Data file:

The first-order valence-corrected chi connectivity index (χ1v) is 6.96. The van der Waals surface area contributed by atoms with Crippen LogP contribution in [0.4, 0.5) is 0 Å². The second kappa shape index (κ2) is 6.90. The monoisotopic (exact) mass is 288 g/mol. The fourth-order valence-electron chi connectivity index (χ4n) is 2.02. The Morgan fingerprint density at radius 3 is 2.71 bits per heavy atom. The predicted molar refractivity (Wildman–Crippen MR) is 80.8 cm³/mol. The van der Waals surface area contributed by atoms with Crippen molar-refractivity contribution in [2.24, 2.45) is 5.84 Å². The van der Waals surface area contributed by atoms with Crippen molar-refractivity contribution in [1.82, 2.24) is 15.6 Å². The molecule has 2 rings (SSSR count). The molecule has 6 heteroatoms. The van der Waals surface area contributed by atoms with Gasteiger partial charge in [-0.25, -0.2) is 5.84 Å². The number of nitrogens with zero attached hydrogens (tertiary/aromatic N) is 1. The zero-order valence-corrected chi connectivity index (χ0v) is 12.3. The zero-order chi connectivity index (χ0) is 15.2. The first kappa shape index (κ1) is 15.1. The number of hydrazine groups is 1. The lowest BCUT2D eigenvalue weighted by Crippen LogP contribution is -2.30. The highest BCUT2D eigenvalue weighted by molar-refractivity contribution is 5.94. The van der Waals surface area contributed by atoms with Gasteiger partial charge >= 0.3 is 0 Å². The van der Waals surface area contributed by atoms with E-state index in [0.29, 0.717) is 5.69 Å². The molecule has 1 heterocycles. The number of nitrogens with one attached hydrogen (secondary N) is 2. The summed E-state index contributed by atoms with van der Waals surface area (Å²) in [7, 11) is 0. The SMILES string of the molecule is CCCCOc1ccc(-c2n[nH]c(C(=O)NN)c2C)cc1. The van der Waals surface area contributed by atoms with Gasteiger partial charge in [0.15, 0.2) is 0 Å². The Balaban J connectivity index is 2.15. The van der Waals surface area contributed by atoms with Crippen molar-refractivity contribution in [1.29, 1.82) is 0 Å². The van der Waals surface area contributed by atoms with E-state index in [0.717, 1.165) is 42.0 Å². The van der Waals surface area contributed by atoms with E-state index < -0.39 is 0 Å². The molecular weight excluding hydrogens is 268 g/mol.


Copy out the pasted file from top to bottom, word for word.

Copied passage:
The first-order valence-corrected chi connectivity index (χ1v) is 6.96. The van der Waals surface area contributed by atoms with Crippen LogP contribution in [0.4, 0.5) is 0 Å². The second kappa shape index (κ2) is 6.90. The monoisotopic (exact) mass is 288 g/mol. The fourth-order valence-electron chi connectivity index (χ4n) is 2.02. The Morgan fingerprint density at radius 3 is 2.71 bits per heavy atom. The predicted molar refractivity (Wildman–Crippen MR) is 80.8 cm³/mol. The van der Waals surface area contributed by atoms with Crippen molar-refractivity contribution in [2.24, 2.45) is 5.84 Å². The van der Waals surface area contributed by atoms with Crippen molar-refractivity contribution in [1.82, 2.24) is 15.6 Å². The molecule has 2 rings (SSSR count). The molecule has 6 heteroatoms. The van der Waals surface area contributed by atoms with Gasteiger partial charge in [-0.25, -0.2) is 5.84 Å². The number of nitrogens with zero attached hydrogens (tertiary/aromatic N) is 1. The zero-order valence-corrected chi connectivity index (χ0v) is 12.3. The zero-order chi connectivity index (χ0) is 15.2. The first kappa shape index (κ1) is 15.1. The number of hydrazine groups is 1. The lowest BCUT2D eigenvalue weighted by Crippen LogP contribution is -2.30. The highest BCUT2D eigenvalue weighted by molar-refractivity contribution is 5.94. The van der Waals surface area contributed by atoms with Gasteiger partial charge >= 0.3 is 0 Å². The van der Waals surface area contributed by atoms with E-state index in [0.29, 0.717) is 5.69 Å². The molecule has 1 heterocycles. The number of nitrogens with one attached hydrogen (secondary N) is 2. The summed E-state index contributed by atoms with van der Waals surface area (Å²) in [7, 11) is 0. The SMILES string of the molecule is CCCCOc1ccc(-c2n[nH]c(C(=O)NN)c2C)cc1. The van der Waals surface area contributed by atoms with Gasteiger partial charge in [0.15, 0.2) is 0 Å². The Balaban J connectivity index is 2.15. The van der Waals surface area contributed by atoms with Crippen molar-refractivity contribution in [1.29, 1.82) is 0 Å². The van der Waals surface area contributed by atoms with E-state index in [0.717, 1.165) is 42.0 Å². The van der Waals surface area contributed by atoms with E-state index < -0.39 is 0 Å². The molecular weight excluding hydrogens is 268 g/mol.